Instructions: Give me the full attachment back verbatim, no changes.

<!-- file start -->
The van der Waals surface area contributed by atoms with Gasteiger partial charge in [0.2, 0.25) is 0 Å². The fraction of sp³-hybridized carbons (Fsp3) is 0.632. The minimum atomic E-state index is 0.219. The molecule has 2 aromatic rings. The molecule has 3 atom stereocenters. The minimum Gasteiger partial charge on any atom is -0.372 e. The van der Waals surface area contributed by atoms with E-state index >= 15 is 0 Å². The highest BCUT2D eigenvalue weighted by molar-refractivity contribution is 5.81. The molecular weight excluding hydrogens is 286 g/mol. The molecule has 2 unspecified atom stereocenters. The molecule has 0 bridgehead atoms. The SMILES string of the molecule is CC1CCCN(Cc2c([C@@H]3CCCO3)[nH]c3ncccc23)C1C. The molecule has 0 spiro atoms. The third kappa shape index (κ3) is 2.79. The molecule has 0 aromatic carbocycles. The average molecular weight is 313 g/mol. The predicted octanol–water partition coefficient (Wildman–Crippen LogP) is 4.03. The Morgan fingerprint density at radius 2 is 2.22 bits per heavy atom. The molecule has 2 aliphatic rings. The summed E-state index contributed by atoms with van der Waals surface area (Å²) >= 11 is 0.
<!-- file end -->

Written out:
The van der Waals surface area contributed by atoms with Gasteiger partial charge in [0.2, 0.25) is 0 Å². The fraction of sp³-hybridized carbons (Fsp3) is 0.632. The minimum atomic E-state index is 0.219. The molecule has 2 aromatic rings. The molecule has 3 atom stereocenters. The minimum Gasteiger partial charge on any atom is -0.372 e. The van der Waals surface area contributed by atoms with E-state index >= 15 is 0 Å². The highest BCUT2D eigenvalue weighted by molar-refractivity contribution is 5.81. The molecular weight excluding hydrogens is 286 g/mol. The molecule has 2 unspecified atom stereocenters. The molecule has 0 bridgehead atoms. The SMILES string of the molecule is CC1CCCN(Cc2c([C@@H]3CCCO3)[nH]c3ncccc23)C1C. The molecule has 0 spiro atoms. The third kappa shape index (κ3) is 2.79. The molecule has 0 aromatic carbocycles. The average molecular weight is 313 g/mol. The predicted octanol–water partition coefficient (Wildman–Crippen LogP) is 4.03. The Morgan fingerprint density at radius 2 is 2.22 bits per heavy atom. The molecule has 2 aliphatic rings. The summed E-state index contributed by atoms with van der Waals surface area (Å²) >= 11 is 0.